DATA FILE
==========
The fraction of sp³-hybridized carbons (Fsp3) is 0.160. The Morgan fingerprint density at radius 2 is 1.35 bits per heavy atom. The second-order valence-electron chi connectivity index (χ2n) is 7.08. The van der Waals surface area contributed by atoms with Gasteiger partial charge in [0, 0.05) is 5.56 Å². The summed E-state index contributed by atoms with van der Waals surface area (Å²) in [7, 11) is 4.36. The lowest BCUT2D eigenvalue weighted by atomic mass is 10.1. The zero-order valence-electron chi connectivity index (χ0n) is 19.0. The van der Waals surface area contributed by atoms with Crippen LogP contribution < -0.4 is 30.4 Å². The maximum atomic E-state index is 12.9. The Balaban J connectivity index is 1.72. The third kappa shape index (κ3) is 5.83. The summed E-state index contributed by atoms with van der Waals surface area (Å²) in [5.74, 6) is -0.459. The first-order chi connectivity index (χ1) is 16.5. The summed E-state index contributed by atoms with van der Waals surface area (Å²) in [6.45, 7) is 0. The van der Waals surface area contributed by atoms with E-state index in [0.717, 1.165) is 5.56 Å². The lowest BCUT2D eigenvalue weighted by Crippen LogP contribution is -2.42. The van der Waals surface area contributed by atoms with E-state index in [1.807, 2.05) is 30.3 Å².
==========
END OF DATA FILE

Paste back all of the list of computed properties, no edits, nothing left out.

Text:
The fraction of sp³-hybridized carbons (Fsp3) is 0.160. The Morgan fingerprint density at radius 2 is 1.35 bits per heavy atom. The second-order valence-electron chi connectivity index (χ2n) is 7.08. The van der Waals surface area contributed by atoms with Gasteiger partial charge in [0, 0.05) is 5.56 Å². The summed E-state index contributed by atoms with van der Waals surface area (Å²) in [7, 11) is 4.36. The lowest BCUT2D eigenvalue weighted by atomic mass is 10.1. The zero-order valence-electron chi connectivity index (χ0n) is 19.0. The van der Waals surface area contributed by atoms with Crippen LogP contribution < -0.4 is 30.4 Å². The maximum atomic E-state index is 12.9. The Balaban J connectivity index is 1.72. The third kappa shape index (κ3) is 5.83. The summed E-state index contributed by atoms with van der Waals surface area (Å²) in [5.74, 6) is -0.459. The first-order chi connectivity index (χ1) is 16.5. The summed E-state index contributed by atoms with van der Waals surface area (Å²) in [6.45, 7) is 0. The van der Waals surface area contributed by atoms with E-state index in [0.717, 1.165) is 5.56 Å². The lowest BCUT2D eigenvalue weighted by Crippen LogP contribution is -2.42. The van der Waals surface area contributed by atoms with E-state index in [1.807, 2.05) is 30.3 Å².